Faced with political resistance, the Conservative Party seems to be abandoning not just the policy but its understanding of the problem.
The first group of savings are about making the state more efficient, the second about creating a state focused on the core tasks of government.
Forty-six per cent of respondents back the plans and forty per cent don’t, which mirrors the divisions seen elsewhere.
If the Housing Secretary is to survive, he will have to learn the art of sometimes saying no to property developers such as Richard Desmond.
Party leaders face uncomfortable truths as they prepare for the Leaders’ Climate Debate later today.
Brokenshire must keep an eye on the potential knock-on from the latest flare-up over terror, reprisals, a captured pilot and the disputed territory.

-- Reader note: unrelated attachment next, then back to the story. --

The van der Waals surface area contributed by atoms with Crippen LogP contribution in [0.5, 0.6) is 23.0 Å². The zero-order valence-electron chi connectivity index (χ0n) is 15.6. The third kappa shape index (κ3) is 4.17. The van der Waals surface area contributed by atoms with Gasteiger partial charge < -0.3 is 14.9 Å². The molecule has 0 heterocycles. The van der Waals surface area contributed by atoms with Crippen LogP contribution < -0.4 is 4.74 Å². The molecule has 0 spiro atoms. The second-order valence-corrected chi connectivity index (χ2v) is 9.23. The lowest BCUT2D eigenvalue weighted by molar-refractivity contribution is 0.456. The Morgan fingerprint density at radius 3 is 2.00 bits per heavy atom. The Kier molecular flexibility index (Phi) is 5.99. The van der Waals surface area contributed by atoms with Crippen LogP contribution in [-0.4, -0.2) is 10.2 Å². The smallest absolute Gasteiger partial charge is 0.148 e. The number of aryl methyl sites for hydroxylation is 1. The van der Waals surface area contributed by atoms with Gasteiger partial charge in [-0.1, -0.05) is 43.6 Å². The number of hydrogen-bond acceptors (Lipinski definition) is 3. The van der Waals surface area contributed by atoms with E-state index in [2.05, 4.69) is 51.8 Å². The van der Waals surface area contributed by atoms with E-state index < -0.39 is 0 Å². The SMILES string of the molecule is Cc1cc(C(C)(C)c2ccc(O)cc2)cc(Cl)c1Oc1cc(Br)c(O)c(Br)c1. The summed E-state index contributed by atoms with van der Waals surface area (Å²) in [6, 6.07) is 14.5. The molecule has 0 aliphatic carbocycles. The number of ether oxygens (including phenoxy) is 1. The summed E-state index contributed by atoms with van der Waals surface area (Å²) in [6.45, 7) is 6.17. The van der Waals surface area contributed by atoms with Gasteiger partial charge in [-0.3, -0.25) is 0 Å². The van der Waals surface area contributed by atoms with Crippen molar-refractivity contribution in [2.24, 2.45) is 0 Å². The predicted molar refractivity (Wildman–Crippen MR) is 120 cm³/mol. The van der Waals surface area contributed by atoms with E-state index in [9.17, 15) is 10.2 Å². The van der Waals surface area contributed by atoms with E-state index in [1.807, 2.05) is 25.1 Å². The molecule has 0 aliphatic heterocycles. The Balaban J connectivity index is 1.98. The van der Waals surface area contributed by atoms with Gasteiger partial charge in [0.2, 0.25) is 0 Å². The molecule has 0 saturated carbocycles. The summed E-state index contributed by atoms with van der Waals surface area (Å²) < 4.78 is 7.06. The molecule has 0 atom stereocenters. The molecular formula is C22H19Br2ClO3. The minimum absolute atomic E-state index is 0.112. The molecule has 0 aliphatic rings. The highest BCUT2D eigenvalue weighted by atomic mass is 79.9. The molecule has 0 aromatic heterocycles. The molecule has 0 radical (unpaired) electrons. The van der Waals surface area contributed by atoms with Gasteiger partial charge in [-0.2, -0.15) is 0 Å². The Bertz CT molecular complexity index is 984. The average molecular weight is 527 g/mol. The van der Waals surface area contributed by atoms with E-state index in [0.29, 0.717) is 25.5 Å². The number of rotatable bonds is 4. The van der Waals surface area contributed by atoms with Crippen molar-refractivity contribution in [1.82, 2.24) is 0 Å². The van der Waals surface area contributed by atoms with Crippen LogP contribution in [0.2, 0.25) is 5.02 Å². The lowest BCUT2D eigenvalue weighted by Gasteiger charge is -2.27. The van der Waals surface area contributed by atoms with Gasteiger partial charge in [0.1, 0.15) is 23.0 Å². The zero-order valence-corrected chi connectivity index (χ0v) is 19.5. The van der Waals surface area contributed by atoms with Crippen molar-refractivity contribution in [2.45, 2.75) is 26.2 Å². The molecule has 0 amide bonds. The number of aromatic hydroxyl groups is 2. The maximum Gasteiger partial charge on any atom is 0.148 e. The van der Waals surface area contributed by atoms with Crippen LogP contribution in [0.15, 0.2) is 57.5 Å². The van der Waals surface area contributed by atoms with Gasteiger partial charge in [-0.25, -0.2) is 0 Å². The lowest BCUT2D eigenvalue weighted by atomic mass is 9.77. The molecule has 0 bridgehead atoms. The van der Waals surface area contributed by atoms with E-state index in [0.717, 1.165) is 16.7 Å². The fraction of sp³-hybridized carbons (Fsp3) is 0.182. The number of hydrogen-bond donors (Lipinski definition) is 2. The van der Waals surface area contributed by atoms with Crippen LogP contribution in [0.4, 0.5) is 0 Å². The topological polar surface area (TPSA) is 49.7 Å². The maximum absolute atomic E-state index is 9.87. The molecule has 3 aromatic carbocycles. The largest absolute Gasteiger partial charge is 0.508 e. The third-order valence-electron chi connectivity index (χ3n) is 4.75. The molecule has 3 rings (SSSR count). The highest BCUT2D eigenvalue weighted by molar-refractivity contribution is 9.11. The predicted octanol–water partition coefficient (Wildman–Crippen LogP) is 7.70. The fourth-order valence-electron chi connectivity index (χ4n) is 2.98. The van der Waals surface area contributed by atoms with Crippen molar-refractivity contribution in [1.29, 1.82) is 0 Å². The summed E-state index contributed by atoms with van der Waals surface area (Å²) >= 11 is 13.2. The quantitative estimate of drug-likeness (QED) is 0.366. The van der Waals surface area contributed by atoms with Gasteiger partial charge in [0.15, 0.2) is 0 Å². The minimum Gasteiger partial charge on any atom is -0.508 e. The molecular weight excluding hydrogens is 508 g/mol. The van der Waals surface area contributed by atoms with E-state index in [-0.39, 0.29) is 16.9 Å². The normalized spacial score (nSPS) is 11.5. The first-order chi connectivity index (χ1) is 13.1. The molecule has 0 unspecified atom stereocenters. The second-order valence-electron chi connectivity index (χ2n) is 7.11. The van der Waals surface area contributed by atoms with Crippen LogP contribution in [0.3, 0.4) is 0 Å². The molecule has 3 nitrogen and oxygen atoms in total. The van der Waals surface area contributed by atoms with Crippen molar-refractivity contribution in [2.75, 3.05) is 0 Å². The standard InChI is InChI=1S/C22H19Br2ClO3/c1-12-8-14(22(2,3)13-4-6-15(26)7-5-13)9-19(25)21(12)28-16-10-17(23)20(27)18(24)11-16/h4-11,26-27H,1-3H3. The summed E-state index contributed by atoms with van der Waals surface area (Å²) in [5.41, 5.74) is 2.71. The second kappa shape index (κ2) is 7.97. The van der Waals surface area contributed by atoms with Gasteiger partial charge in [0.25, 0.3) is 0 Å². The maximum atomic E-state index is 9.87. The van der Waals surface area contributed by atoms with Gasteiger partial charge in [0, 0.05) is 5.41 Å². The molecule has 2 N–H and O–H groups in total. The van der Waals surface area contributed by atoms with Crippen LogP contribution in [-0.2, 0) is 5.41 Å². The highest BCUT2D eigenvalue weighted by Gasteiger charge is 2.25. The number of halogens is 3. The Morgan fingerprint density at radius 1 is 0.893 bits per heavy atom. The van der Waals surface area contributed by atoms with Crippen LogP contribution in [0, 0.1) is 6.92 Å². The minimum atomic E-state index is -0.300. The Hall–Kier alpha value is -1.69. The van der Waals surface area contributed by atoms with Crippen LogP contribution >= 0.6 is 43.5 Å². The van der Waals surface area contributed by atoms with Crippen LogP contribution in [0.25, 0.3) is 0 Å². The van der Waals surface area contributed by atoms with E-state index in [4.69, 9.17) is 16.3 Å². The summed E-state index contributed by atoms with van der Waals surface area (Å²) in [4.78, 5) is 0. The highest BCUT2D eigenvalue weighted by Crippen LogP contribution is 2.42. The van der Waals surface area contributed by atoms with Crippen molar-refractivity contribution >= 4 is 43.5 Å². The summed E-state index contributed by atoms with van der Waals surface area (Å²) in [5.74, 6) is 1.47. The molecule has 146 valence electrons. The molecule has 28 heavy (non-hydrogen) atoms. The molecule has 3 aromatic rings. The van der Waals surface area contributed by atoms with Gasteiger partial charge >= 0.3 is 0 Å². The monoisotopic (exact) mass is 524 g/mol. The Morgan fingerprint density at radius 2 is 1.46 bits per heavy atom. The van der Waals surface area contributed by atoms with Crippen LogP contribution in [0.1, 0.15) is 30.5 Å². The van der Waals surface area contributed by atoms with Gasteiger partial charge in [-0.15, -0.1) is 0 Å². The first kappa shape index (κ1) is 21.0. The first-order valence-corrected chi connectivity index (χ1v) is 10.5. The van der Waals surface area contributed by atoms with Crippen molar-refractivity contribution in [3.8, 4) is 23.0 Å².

Voluntary-aided status works both for Catholic schools and everyone else. Furthermore, lifting the cap from new institutions could have had unexpected consequences.
The new Home Secretary won’t toe the Downing Street line as his predecessor did. His appointment is thus a sign of weakness at the top.
If she really is to “dedicate my premiership” to fixing housing growth and home ownership, she will need to throw a chunk of her caution to the winds.
Right now, a whole host of things are said to be top infrastructure priorities. Yet, remarkably, housing is not among them. This needs to change.
Plus: The mystery of the missing Kwasi Kwarteng. The presence of the ebullient Brandon Lewis. The absence and recovery of Nick de Bois. Plus: Capita’s failures.
The fifth in our mini-series of pieces from the Centre for Social Justice on the virus – and aiding those in deep poverty.